Got this in today's email (the availability list was a double column... didn't transfer well)
Remember "The Little Engine That Could?" This classic children's story dates back over a hundred years, when a brief version first appeared in 1906 as "Thinking One Can." From there it went on to be one of the most popular children's stories ever, translated into countless languages around the world and has been used for generations to convey the important message of optimism. (If you want to read or reread a popular version of the story, click here: The Little Engine That Could.) Well, together we're certainly that Little Engine That Could! Of the 125 hybrid perpetuals that grew in my garden, only 10 now remain, thanks to your enthusiastic responses! For those who might still wish to order one of our hybrid perpetuals, those still available are:
Caroline de Sansal
Mme Louise Piron
Mme Scipion Cochet
Monsieur le Capitaine Louis Frere
Souv de la Reine d'Angleterre
Vicomtesse de Vezins
My sincere gratitude to all of you who have provided good homes to a group of roses that's been near and dear to my heart. I hope and trust that you'll derive as much enjoyment from them as I have.
Spotlight on Polyanthas
Charles Metroz, polyantha Blanche Neige, polyantha Princesse Josephine-Charlotte, polyantha
A second area of focus in the EuroDesert Rose Garden has been polyanthas, those under-appreciated, low maintenance landscape shrubs that give so much and require so little.
Polyanthas are among the most versatile of all roses. With very few exceptions, they are as comfortable in pots as they are in the ground. And with minimal care and maintenance, they'll reward you with great shows of bloom throughout the season, right up until the first frost (or in frost free areas, throughout the year, depending upon your pruning preferences). I'll go so far as to say that virtually every garden (not just every rose garden) would benefit from the inclusion of polyanthas, with the possible exception of xeriscape and a few other types of specialized gardens.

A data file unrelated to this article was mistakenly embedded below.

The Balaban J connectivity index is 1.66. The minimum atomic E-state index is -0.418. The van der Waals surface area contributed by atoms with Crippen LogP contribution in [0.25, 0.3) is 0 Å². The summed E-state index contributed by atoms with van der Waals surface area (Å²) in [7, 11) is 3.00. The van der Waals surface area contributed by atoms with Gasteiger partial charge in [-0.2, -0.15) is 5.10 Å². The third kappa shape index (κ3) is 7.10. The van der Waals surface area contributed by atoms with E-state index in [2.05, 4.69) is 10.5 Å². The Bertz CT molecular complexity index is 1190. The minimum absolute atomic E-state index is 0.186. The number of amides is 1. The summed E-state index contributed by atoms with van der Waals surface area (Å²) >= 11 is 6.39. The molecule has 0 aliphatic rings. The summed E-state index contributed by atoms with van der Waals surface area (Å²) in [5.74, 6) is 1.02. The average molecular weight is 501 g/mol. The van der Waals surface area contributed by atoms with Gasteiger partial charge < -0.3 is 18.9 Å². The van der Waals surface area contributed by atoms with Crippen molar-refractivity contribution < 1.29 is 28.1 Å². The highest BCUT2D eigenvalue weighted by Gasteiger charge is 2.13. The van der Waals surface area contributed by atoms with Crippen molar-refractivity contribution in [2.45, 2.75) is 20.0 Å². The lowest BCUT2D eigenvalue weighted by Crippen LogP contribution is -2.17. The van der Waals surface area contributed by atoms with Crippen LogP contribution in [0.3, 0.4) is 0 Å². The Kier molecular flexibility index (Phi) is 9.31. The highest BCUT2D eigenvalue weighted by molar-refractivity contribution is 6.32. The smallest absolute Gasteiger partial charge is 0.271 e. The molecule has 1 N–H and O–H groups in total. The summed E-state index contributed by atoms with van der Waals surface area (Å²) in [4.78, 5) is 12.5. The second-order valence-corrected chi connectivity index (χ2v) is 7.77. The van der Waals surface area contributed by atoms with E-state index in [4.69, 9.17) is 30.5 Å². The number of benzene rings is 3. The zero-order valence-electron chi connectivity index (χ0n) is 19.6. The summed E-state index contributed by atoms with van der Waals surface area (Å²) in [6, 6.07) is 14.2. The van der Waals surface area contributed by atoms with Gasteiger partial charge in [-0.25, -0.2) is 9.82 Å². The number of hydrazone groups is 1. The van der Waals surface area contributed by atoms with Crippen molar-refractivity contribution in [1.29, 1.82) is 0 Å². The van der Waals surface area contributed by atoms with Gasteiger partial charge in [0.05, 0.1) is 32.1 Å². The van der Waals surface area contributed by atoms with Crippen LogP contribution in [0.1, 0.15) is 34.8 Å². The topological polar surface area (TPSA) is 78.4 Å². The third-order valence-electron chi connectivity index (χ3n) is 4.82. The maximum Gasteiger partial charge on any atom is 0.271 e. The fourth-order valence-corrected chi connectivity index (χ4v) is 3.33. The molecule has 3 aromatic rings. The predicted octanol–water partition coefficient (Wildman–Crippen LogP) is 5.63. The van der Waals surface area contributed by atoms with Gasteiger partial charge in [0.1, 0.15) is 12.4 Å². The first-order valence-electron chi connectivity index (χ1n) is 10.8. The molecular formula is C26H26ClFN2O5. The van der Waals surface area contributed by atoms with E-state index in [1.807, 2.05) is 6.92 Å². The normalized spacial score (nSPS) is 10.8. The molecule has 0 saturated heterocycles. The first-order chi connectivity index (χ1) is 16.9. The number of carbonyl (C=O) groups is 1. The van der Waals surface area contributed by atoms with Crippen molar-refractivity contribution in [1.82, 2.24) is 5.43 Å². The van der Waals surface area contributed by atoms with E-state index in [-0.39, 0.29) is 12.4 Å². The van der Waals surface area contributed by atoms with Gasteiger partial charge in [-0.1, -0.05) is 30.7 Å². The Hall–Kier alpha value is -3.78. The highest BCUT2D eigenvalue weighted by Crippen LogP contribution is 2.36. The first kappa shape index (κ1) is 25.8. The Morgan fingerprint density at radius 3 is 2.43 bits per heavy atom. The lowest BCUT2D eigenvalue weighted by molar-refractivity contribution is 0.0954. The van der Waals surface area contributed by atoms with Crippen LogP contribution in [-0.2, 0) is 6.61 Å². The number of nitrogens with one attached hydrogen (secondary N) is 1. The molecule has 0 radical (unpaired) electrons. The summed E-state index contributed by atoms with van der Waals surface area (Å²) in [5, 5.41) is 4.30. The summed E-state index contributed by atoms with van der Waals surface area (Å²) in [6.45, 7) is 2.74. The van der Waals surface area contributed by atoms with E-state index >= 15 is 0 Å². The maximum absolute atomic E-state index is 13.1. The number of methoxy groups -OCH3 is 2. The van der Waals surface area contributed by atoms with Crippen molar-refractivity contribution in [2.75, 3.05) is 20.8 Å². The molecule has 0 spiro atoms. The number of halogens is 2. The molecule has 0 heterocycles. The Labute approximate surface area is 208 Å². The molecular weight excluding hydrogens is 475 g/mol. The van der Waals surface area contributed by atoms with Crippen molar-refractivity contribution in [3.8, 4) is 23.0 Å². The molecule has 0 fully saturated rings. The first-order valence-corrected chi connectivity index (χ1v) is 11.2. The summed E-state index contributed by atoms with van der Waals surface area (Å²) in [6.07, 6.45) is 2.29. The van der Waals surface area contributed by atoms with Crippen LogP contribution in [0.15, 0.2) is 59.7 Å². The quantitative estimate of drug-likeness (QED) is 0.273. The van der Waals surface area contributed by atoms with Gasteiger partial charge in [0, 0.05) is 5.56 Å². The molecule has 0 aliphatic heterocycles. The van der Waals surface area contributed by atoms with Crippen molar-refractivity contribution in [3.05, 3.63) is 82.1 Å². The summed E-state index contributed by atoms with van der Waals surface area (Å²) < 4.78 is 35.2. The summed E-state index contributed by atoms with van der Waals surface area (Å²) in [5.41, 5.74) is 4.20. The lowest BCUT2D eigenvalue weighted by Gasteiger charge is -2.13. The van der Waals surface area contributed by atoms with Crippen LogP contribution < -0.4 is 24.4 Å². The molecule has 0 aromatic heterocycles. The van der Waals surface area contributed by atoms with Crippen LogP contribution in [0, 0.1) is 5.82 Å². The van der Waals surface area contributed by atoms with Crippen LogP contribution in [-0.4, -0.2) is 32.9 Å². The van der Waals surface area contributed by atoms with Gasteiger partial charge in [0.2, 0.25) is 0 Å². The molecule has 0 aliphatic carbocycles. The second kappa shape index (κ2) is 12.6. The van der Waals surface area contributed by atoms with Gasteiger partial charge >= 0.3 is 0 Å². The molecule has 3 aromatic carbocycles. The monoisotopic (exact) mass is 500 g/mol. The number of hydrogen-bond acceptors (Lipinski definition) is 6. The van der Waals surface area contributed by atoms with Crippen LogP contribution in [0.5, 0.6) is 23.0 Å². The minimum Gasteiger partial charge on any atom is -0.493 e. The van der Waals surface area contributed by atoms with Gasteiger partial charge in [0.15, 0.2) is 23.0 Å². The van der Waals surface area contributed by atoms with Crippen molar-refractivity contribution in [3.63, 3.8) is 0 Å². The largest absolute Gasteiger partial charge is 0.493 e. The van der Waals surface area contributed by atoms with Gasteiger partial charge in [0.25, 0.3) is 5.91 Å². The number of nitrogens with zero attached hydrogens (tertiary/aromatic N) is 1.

This is an unprecedented chance to choose from 135 plants of 121 different varieties of polyanthas still available from the EuroDesert Roses garden.
Polyanthas from the garden are $24 each plus the actual cost of shipping, with the exception of a few particularly large plants, which are $29 each. Many of our polyanthas in the garden are the Mother Plants which from which EuroDesert Roses nursery plants were propagated. To order, just send an email message with "Polyantha Order" in the subject line to [email protected]
. Be sure to include your complete shipping address. We'll send invoices (along with payment options) after your plants have been shipped and we know the actual shipping costs.
Here are the polyanthas that are available. For further information and photos, I again refer you to the Queen of rose resources without which many of us would be lost - HelpMeFind - at:
Help Me Find Rose Search
Unless otherwise noted, we have only one plant of each variety in the garden:
"Aunt Margy's Rose"
Merveille des Rouges
Pink Gate" (Cl. Poly)
Miss Edith Cavell
Anne-Marie de Montreval
Mrs. Alston's Rose
Mrs. R. M. Finch
Mrs. W.H. Cutbush
Charles Métroz 2
Mrs. Wm. Koning
Clothilde Soupert 2
Orange Miss Edith Cavell 2
Orange Triumph, Cl.
Etoile de Mai
Excellenz von Schubert 2
Father's Day (Vatertag)
Rosenwunder von Schloss Hexenagger
Rote Gabrielle Privat
Schöne von Holstein
Souv. D'Adolphe Turc
Spray Cecile Brunner
Little White Star
Vincent van Gogh
Weeping China Doll (Cl. Polyantha)
White Cecile Brunner
The following plants are significantly larger and are $29 each, plus actual shipping costs:
Fortissima (Cl. Poly)
Lady Ann Kidwell
Mevrouw Nathalie Nypels
Open Arms (Cl. Poly)
Poéma (Cl. Poly)
The Fairy (1 on fortuniana rootstock) 2
Is it too Late to Place New Orders and Plant Roses?
Since we continue to receive inquiries asking whether it's now too late to receive and plant our roses, I'll repeat what I wrote in the last update. The answer is a resounding, "No, it isn't!" These are not the type of bare root roses you might have ordered and received in the past. They are not dormant plants that were dug weeks or months ago and stored at cool temperatures. These are actively growing mature rose bushes that are dug from the garden, cut back, soaked and packed for shipping, and they arrive at your home full of life and ready to burst forth with new growth.